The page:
"We're 20 years old, but every time we go to industry events people say 'why aren't we familiar with you?' " recalled Joe Biel, founder and publisher of Microcosm Publishing. "This time we thought, it makes much more sense to bring our books to more people."
Biel founded Microcosm in Portland, Ore., in 1996 after working for several years in the music industry, and since then Microcosm has amassed a customer list of some 600 clients and even opened its own 900-square-foot bookstore. Most of Microcosm's customers, however, are not bookstores and, now, in the company's 20th year, Biel is making a concerted effort to reach out to indies. To that end, Microcosm is running a special promotion through its distributor Legato: buy 20 or more backlist titles, get an extra 5% discount.
Microcosm publishes around 20 titles per year and, according to Biel, its editorial mission is to publish books that "help the reader feel good about themselves and create positive change in the world around them." The list is an eclectic one--although most of the titles are nonfiction books with a do-it-yourself or activist bend, there are also coloring books, graphic novels, cookbooks and the occasional fiction anthology. Microcosm's two most commercially successful books are a D.I.Y. guide by Raleigh Briggs called Make Your Place: Affordable, Sustainable Nest Skills, and Tom Neely's Henry & Glenn Forever, a satirical graphic novel about the domestic lives of musicians Glenn Danzig and Henry Rollins.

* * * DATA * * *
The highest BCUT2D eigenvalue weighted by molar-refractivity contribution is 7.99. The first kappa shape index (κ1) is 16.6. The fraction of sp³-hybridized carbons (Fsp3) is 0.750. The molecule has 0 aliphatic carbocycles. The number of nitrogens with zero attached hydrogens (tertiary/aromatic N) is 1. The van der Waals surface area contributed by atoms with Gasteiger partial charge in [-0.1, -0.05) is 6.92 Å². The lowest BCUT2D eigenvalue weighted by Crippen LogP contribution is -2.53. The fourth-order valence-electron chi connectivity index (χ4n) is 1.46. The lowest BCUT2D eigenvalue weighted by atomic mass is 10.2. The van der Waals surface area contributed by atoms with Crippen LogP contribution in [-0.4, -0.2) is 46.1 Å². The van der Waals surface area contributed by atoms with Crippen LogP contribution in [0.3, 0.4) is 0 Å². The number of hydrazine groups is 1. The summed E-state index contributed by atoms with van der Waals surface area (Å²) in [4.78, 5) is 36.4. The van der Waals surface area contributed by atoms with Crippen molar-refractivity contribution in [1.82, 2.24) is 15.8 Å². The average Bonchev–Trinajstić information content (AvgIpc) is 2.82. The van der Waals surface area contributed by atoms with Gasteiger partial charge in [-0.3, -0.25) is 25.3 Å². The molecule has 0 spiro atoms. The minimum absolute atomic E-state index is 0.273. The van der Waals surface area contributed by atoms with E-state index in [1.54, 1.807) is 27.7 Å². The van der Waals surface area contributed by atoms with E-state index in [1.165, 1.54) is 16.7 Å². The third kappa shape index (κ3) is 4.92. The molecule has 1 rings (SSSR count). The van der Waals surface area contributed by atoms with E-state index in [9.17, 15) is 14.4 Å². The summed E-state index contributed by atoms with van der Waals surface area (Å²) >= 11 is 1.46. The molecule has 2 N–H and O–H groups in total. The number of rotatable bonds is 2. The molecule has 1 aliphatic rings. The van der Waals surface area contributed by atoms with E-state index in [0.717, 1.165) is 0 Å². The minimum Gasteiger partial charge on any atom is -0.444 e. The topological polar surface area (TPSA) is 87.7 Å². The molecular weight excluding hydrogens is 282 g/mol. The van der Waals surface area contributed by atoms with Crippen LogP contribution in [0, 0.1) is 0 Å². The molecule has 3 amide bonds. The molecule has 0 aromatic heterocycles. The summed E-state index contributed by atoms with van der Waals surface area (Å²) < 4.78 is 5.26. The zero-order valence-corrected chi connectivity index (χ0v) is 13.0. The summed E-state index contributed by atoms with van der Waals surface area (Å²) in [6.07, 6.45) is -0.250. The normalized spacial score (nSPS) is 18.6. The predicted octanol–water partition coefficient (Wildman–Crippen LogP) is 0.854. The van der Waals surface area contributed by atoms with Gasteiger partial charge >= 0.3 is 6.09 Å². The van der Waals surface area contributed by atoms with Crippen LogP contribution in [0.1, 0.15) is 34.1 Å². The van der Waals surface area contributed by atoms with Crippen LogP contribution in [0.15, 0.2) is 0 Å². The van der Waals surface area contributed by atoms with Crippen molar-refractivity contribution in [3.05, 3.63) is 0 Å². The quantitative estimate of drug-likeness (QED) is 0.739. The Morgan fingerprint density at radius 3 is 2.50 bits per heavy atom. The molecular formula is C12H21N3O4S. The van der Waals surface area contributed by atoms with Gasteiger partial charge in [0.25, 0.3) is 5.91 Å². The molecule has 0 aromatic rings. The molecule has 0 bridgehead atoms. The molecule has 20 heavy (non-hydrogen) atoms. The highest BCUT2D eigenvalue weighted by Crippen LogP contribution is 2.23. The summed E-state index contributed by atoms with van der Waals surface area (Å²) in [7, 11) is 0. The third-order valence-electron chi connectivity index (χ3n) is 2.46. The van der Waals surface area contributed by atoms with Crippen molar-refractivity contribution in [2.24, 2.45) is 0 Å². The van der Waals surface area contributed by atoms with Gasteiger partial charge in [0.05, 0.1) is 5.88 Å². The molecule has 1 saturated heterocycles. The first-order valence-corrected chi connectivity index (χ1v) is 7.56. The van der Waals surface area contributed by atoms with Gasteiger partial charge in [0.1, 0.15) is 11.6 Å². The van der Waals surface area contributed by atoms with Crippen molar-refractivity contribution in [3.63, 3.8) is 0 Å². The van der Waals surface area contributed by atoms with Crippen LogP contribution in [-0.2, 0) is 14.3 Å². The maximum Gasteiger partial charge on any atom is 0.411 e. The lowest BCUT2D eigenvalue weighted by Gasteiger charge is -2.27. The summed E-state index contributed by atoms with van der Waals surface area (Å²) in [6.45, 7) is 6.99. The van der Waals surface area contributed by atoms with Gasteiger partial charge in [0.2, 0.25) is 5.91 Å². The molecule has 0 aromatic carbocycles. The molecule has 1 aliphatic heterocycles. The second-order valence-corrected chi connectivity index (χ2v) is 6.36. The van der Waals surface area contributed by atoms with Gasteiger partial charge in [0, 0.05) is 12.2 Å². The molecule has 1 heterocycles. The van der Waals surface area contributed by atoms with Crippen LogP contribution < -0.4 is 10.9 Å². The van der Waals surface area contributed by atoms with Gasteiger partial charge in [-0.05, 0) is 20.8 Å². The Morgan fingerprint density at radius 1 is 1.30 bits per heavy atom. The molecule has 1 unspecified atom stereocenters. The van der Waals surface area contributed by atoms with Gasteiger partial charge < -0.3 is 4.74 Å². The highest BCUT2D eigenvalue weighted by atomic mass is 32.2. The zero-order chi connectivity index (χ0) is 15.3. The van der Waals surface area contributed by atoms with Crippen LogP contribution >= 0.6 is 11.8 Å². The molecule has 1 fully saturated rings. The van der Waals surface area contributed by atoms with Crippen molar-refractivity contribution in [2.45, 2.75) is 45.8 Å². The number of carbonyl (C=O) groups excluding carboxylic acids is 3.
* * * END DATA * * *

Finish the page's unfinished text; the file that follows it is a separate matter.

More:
"I realized that books and publishing would have a much longer life in my enthusiasm and passion," said Biel, who had founded a record label before creating Microcosm. He started that label, he continued, because he wanted to give back, but he realized eventually that publishing books would be a "better way to give back."
Biel's early ideas of how to build an audience and create relationships in the business came from his time as owner of a record label. Microcosm's clients include bike shops, clothing stores, thrift stores and grocery co-ops. The company's single biggest customer, in fact, is a taco stand in Tokyo, Japan, and for 15 years Microcosm sold books to a newsstand in a subway station in Melbourne, Australia.
Said Biel, laughing: "It's proven to be an effective strategy, but it was borne of mistakes." --Alex Mutter